El Cerrito Wire

Front   Calendar   Links   Archive   Contact

See Also
More election coverage
Submit information
Wise statement


  El Cerrito   Schools   Regional   History   Lifestyle   [Opinion]   Election  

LETTER TO THE EDITOR/ELECTION: Let's really tackle the hard questions

Solving the deep problems affecting our current system of public education will require every level of government working together hand-in-hand. The citizens of El Cerrito and, especially our current generation of students, need a city council that cares about our schools and is willing to roll up its sleeves and look at new ways of cooperating with our school district.

So it is refreshing to see city council candidates raise hard questions regarding current systems. Unfortunately, the positions taken by candidate Tony Wise (El Cerrito Wire October 23) are off base and reflect a lack of understanding of the key issues affecting our children and their schools.

Mr. Wise asks, “Why did El Cerrito allow three of their public schools to be closed down and then reopened as private schools?” The answer is that the City of El Cerrito did not. This action was taken by the school district which was forced to sell many of what the state deemed to be “surplus properties” following the disastrous policies of a former superintendent which forced the district into a state bailout.

Many El Cerritans have been fighting the negative fallout from that period ever since. Councilmember Mark Friedman, for example, joined hundreds of local neighbors and students on the steps of the state capitol in May 2000 as part of an ongoing movement to get our district out from under the yoke of the ongoing state debt. Their efforts have successfully removed other properties like the Alvarado campus in the Richmond Annex and the former Harry Ells school site from the infamous state “surplus property” list. Alvarado is now the site of a dynamic WCCUSD adult education program. Drive by Harry Ells and you’ll see the new middle school rapidly rising from the ground. These outcomes would not have been possible without the hard work of leaders and community members throughout West County working together.

Wise notes that other City Council candidates,” …promote policies that allow non El Cerrito residents to attend El Cerrito schools!.” His solution: “… we need to make El Cerrito, Kensington and Richmond Annex independent from the West County school system.”

Just for the record, it is important to note that it is the school board and not the city council that sets attendance boundaries. In fact, next Thursday, a parent boundary committee, convened by the school board, will begin meeting to recommend necessary boundary changes caused by the planned opening of the new Richmond Middle School. Also for the record, the El Cerrito City Council does not have authority to speak for Kensington and the Richmond Annex.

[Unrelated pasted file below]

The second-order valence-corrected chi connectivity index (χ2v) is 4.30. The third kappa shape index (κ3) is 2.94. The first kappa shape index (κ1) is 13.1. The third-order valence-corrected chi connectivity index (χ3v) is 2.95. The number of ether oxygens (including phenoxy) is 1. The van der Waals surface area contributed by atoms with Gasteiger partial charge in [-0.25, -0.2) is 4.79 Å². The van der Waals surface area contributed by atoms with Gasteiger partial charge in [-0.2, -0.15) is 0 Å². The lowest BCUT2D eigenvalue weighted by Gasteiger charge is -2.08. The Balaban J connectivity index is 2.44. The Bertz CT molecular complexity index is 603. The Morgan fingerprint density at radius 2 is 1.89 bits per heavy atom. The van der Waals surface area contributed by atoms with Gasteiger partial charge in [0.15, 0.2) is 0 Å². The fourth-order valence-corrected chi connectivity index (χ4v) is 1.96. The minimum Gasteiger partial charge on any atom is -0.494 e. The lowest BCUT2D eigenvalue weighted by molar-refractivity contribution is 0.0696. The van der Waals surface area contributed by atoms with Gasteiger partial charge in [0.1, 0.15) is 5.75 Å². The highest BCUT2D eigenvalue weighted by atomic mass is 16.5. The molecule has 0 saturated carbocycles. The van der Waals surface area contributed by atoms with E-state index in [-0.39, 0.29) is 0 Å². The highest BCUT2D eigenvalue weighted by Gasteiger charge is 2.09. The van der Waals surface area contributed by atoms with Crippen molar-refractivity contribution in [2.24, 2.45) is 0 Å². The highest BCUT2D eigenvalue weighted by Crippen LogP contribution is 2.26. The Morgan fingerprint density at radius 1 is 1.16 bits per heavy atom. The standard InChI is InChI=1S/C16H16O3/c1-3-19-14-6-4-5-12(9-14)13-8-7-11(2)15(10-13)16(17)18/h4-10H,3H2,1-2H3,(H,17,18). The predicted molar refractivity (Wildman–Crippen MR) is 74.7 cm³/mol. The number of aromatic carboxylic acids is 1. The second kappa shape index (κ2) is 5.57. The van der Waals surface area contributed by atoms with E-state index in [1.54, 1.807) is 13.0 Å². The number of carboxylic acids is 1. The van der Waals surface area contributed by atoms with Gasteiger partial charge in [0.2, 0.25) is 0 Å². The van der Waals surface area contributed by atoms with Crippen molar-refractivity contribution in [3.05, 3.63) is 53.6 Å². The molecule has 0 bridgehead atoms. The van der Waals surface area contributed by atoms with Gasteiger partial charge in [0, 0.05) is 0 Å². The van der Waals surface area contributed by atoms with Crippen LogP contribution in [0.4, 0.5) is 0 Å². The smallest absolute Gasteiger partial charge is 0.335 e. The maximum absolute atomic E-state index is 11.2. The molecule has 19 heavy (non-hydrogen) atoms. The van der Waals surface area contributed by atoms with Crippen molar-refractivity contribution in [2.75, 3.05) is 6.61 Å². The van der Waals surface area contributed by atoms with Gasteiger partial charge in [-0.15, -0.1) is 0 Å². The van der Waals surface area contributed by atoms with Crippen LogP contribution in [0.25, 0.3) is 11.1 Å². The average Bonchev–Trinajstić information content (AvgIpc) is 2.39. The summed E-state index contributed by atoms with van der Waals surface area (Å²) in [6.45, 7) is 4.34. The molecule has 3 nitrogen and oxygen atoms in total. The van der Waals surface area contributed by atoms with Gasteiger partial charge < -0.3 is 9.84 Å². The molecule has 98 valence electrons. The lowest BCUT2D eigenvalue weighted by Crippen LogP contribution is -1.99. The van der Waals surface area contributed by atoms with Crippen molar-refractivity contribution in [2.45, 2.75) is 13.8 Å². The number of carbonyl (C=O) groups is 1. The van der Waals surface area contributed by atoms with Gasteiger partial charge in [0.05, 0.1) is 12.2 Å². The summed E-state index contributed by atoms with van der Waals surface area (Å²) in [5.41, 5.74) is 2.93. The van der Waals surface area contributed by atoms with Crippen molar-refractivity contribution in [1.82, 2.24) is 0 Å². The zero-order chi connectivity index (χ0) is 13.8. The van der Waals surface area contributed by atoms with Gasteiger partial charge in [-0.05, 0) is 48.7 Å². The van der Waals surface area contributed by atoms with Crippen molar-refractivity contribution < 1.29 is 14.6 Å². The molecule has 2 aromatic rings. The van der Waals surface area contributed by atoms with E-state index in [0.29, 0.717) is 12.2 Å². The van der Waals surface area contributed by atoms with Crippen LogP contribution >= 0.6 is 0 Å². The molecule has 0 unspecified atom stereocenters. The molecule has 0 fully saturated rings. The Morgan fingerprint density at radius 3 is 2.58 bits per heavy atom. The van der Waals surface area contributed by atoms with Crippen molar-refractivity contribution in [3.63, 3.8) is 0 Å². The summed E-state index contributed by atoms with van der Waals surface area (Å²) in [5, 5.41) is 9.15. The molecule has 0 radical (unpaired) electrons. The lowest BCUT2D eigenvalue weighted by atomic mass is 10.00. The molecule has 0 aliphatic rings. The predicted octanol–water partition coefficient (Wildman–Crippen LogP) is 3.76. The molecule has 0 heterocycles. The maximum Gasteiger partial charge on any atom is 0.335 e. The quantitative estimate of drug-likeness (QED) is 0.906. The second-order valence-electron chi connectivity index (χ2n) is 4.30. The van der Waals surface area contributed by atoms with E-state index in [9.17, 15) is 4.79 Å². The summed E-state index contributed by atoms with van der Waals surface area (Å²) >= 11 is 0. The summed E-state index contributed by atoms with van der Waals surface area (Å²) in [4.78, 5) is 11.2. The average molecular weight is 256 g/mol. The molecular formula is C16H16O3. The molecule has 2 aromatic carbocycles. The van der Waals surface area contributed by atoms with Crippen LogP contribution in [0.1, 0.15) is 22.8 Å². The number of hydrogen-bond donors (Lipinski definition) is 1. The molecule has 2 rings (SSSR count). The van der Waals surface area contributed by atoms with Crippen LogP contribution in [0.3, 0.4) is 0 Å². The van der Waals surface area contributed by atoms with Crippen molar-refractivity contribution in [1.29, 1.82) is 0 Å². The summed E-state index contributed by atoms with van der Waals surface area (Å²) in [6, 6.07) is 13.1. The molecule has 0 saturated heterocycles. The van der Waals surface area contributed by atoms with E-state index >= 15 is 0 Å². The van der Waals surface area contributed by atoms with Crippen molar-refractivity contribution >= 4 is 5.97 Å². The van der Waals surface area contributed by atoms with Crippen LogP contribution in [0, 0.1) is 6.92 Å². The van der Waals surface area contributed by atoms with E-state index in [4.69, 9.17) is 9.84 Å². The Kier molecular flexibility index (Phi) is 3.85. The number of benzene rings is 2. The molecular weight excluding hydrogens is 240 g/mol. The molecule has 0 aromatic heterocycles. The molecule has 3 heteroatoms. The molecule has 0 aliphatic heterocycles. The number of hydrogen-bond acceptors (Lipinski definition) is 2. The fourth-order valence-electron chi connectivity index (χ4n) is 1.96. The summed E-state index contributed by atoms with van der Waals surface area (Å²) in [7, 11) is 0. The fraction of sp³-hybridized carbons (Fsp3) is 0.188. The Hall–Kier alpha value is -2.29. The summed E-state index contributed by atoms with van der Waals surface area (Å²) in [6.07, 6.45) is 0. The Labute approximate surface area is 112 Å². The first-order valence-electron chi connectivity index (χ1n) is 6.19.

Even though the number of local young families is growing, a quick look at the demographics of El Cerrito, Kensington, and the Richmond Annex reveals the reality that there are not enough students in these communities to support the current number of local schools. Is Wise advocating closing more local schools? Inevitably, that would be the result of forming a smaller school district comprised of these communities that did not admit students from other communities.

Before he begins leading our city toward the establishment of its own school district Mr. Wise needs to examine closely the feasibility of school district secession. This is a complex issue but suffice it to say that the courts and the State Board of Education have rarely approved these actions and never when it would adversely affect the financial strength or racial balance of either district which Mr. Wise’s proposal almost certainly would.

By the way, even if we were able to establish a new school district and if this automatically added $100,000 to every home’s property value, as Mr. Wise asserts, this would not result in more revenue to the city for quite some time. Since the passage of Proposition 13, assessed values only increase at the time of sale of properties. Every house in El Cerrito would need to change hands at least once for Mr. Wise’s revenue projections to come to fruition.

I hope Mr. Wise continues to study and get involved in efforts to improve public education in our community. However, On Tuesday, November 6, I am voting for candidates who are ready right now to tackle the hard questions.

Glen Price
El Cerrito
Member, WCCUSD Board of Education

Run dates: 2001-11-03 - 2001-11-17

Front   Calendar   Links   Archive   Contact

* Indicates offsite link. Your browser will open the site in another window.
Get help using El Cerrito Wire here.